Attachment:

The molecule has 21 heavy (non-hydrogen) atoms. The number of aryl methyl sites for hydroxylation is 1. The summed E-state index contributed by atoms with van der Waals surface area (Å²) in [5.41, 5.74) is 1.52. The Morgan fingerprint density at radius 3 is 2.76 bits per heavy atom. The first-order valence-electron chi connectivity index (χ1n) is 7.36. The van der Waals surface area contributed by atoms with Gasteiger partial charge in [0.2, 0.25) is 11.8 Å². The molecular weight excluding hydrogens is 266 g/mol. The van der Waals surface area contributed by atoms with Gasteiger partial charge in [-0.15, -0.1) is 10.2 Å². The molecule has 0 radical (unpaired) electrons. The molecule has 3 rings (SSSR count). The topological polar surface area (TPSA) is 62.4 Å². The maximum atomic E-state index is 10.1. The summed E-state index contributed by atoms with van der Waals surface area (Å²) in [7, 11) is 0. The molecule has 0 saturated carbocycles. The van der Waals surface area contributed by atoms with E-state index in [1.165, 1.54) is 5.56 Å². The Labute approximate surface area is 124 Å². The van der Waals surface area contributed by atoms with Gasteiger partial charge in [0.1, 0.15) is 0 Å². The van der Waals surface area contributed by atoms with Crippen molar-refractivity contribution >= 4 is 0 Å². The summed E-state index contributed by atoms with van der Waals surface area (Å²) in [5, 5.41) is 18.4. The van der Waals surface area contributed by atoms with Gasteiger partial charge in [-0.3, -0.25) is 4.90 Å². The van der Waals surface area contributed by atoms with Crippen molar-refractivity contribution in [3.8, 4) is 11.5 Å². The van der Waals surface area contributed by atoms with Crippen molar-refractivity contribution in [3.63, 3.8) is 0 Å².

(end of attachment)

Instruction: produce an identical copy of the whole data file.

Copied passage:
The molecule has 21 heavy (non-hydrogen) atoms. The number of aryl methyl sites for hydroxylation is 1. The summed E-state index contributed by atoms with van der Waals surface area (Å²) in [5.41, 5.74) is 1.52. The Morgan fingerprint density at radius 3 is 2.76 bits per heavy atom. The first-order valence-electron chi connectivity index (χ1n) is 7.36. The van der Waals surface area contributed by atoms with Gasteiger partial charge in [0.2, 0.25) is 11.8 Å². The molecular weight excluding hydrogens is 266 g/mol. The van der Waals surface area contributed by atoms with Gasteiger partial charge in [-0.15, -0.1) is 10.2 Å². The molecule has 0 radical (unpaired) electrons. The molecule has 3 rings (SSSR count). The topological polar surface area (TPSA) is 62.4 Å². The maximum atomic E-state index is 10.1. The summed E-state index contributed by atoms with van der Waals surface area (Å²) in [7, 11) is 0. The molecule has 0 saturated carbocycles. The van der Waals surface area contributed by atoms with E-state index in [1.165, 1.54) is 5.56 Å². The Labute approximate surface area is 124 Å². The van der Waals surface area contributed by atoms with Gasteiger partial charge in [0.1, 0.15) is 0 Å². The van der Waals surface area contributed by atoms with Crippen molar-refractivity contribution >= 4 is 0 Å². The summed E-state index contributed by atoms with van der Waals surface area (Å²) in [5, 5.41) is 18.4. The van der Waals surface area contributed by atoms with Gasteiger partial charge in [-0.3, -0.25) is 4.90 Å². The van der Waals surface area contributed by atoms with Crippen molar-refractivity contribution in [3.8, 4) is 11.5 Å². The van der Waals surface area contributed by atoms with Crippen molar-refractivity contribution in [3.63, 3.8) is 0 Å².